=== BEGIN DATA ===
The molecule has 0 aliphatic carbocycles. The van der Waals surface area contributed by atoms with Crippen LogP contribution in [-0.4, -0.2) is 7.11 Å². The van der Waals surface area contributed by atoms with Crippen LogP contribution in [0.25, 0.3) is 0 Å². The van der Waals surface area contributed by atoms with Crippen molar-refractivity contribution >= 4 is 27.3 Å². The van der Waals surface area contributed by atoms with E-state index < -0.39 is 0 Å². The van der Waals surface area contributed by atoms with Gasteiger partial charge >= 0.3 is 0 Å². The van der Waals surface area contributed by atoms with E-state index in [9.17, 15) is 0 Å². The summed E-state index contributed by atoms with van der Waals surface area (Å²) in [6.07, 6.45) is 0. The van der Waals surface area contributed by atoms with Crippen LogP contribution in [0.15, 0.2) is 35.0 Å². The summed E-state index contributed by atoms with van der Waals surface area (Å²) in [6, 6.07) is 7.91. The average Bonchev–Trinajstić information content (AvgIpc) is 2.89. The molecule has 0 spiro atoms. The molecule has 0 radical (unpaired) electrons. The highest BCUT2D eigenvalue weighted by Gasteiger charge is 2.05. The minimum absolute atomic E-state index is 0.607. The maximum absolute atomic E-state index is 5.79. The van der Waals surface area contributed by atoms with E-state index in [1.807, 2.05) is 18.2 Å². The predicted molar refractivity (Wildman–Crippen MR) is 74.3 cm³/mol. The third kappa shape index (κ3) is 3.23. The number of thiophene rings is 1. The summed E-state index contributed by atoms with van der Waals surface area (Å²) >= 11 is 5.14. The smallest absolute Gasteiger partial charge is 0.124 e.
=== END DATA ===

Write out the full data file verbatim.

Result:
The molecule has 0 aliphatic carbocycles. The van der Waals surface area contributed by atoms with Crippen LogP contribution in [-0.4, -0.2) is 7.11 Å². The van der Waals surface area contributed by atoms with Crippen LogP contribution in [0.25, 0.3) is 0 Å². The van der Waals surface area contributed by atoms with Crippen molar-refractivity contribution >= 4 is 27.3 Å². The van der Waals surface area contributed by atoms with E-state index < -0.39 is 0 Å². The van der Waals surface area contributed by atoms with Gasteiger partial charge >= 0.3 is 0 Å². The van der Waals surface area contributed by atoms with E-state index in [9.17, 15) is 0 Å². The summed E-state index contributed by atoms with van der Waals surface area (Å²) in [6.07, 6.45) is 0. The van der Waals surface area contributed by atoms with Crippen LogP contribution in [0.15, 0.2) is 35.0 Å². The summed E-state index contributed by atoms with van der Waals surface area (Å²) in [6, 6.07) is 7.91. The average Bonchev–Trinajstić information content (AvgIpc) is 2.89. The molecule has 0 spiro atoms. The molecule has 0 radical (unpaired) electrons. The highest BCUT2D eigenvalue weighted by Gasteiger charge is 2.05. The minimum absolute atomic E-state index is 0.607. The maximum absolute atomic E-state index is 5.79. The van der Waals surface area contributed by atoms with E-state index in [1.807, 2.05) is 18.2 Å². The predicted molar refractivity (Wildman–Crippen MR) is 74.3 cm³/mol. The third kappa shape index (κ3) is 3.23. The number of thiophene rings is 1. The summed E-state index contributed by atoms with van der Waals surface area (Å²) >= 11 is 5.14. The smallest absolute Gasteiger partial charge is 0.124 e.